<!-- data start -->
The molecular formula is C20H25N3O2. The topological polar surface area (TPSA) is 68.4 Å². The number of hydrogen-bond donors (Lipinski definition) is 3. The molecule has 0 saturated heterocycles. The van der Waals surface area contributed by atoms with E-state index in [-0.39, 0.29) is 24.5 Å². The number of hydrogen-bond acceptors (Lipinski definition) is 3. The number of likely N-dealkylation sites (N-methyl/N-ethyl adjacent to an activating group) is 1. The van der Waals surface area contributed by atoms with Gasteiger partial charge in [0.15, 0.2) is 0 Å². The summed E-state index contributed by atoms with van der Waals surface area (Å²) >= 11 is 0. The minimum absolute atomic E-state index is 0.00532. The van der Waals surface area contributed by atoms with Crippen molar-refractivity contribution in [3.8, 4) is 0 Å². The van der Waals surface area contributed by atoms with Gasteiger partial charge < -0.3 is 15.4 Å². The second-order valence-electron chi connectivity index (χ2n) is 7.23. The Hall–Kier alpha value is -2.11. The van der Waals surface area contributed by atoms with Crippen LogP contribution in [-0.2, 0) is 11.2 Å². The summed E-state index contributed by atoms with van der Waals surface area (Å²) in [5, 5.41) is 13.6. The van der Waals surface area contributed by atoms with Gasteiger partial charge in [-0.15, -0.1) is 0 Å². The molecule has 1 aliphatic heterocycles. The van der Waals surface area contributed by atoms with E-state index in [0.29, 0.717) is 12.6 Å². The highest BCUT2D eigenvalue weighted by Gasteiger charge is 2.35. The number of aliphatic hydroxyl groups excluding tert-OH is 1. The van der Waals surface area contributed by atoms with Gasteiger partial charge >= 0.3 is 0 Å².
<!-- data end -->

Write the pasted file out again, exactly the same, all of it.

The molecular formula is C20H25N3O2. The topological polar surface area (TPSA) is 68.4 Å². The number of hydrogen-bond donors (Lipinski definition) is 3. The molecule has 0 saturated heterocycles. The van der Waals surface area contributed by atoms with E-state index in [-0.39, 0.29) is 24.5 Å². The number of hydrogen-bond acceptors (Lipinski definition) is 3. The number of likely N-dealkylation sites (N-methyl/N-ethyl adjacent to an activating group) is 1. The van der Waals surface area contributed by atoms with Gasteiger partial charge in [0.15, 0.2) is 0 Å². The summed E-state index contributed by atoms with van der Waals surface area (Å²) >= 11 is 0. The minimum absolute atomic E-state index is 0.00532. The van der Waals surface area contributed by atoms with Crippen molar-refractivity contribution in [3.8, 4) is 0 Å². The van der Waals surface area contributed by atoms with Gasteiger partial charge < -0.3 is 15.4 Å². The second-order valence-electron chi connectivity index (χ2n) is 7.23. The Hall–Kier alpha value is -2.11. The van der Waals surface area contributed by atoms with Crippen LogP contribution in [-0.2, 0) is 11.2 Å². The summed E-state index contributed by atoms with van der Waals surface area (Å²) in [5, 5.41) is 13.6. The van der Waals surface area contributed by atoms with Gasteiger partial charge in [-0.15, -0.1) is 0 Å². The molecule has 1 aliphatic heterocycles. The van der Waals surface area contributed by atoms with E-state index in [0.29, 0.717) is 12.6 Å². The highest BCUT2D eigenvalue weighted by Gasteiger charge is 2.35. The number of aliphatic hydroxyl groups excluding tert-OH is 1. The van der Waals surface area contributed by atoms with Gasteiger partial charge >= 0.3 is 0 Å².